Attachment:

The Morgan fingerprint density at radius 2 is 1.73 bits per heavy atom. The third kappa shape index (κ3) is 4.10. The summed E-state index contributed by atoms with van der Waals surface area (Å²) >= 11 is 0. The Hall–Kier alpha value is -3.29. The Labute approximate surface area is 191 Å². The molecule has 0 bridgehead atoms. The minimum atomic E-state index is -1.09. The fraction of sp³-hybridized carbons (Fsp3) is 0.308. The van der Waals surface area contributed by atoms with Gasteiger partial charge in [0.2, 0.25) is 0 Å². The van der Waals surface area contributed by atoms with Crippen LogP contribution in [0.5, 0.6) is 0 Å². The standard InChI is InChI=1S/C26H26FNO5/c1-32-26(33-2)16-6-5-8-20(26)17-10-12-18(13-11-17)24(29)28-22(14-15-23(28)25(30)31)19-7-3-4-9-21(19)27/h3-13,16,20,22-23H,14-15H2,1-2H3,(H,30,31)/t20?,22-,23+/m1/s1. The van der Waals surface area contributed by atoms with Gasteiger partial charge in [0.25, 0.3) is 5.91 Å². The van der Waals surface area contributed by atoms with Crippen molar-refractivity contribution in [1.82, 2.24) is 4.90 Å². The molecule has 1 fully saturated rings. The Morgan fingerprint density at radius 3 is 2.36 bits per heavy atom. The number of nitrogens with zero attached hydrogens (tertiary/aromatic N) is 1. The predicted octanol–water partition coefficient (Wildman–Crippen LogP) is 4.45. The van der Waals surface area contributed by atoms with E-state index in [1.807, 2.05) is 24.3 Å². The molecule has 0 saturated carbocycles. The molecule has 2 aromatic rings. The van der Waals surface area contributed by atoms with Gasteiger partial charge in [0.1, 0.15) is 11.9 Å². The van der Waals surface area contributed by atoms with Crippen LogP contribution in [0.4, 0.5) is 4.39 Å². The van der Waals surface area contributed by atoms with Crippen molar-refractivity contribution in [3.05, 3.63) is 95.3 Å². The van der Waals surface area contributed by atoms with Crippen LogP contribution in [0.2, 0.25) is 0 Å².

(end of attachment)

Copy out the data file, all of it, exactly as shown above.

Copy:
The Morgan fingerprint density at radius 2 is 1.73 bits per heavy atom. The third kappa shape index (κ3) is 4.10. The summed E-state index contributed by atoms with van der Waals surface area (Å²) >= 11 is 0. The Hall–Kier alpha value is -3.29. The Labute approximate surface area is 191 Å². The molecule has 0 bridgehead atoms. The minimum atomic E-state index is -1.09. The fraction of sp³-hybridized carbons (Fsp3) is 0.308. The van der Waals surface area contributed by atoms with Gasteiger partial charge in [0.2, 0.25) is 0 Å². The van der Waals surface area contributed by atoms with Crippen LogP contribution in [0.5, 0.6) is 0 Å². The standard InChI is InChI=1S/C26H26FNO5/c1-32-26(33-2)16-6-5-8-20(26)17-10-12-18(13-11-17)24(29)28-22(14-15-23(28)25(30)31)19-7-3-4-9-21(19)27/h3-13,16,20,22-23H,14-15H2,1-2H3,(H,30,31)/t20?,22-,23+/m1/s1. The van der Waals surface area contributed by atoms with Gasteiger partial charge in [0.25, 0.3) is 5.91 Å². The van der Waals surface area contributed by atoms with Crippen molar-refractivity contribution in [1.82, 2.24) is 4.90 Å². The molecule has 1 fully saturated rings. The Morgan fingerprint density at radius 3 is 2.36 bits per heavy atom. The number of nitrogens with zero attached hydrogens (tertiary/aromatic N) is 1. The predicted octanol–water partition coefficient (Wildman–Crippen LogP) is 4.45. The van der Waals surface area contributed by atoms with E-state index in [1.807, 2.05) is 24.3 Å². The molecule has 0 saturated carbocycles. The molecule has 2 aromatic rings. The van der Waals surface area contributed by atoms with Gasteiger partial charge in [0.1, 0.15) is 11.9 Å². The van der Waals surface area contributed by atoms with Crippen LogP contribution in [0.4, 0.5) is 4.39 Å². The van der Waals surface area contributed by atoms with Crippen molar-refractivity contribution in [3.05, 3.63) is 95.3 Å². The van der Waals surface area contributed by atoms with Crippen LogP contribution in [0.2, 0.25) is 0 Å².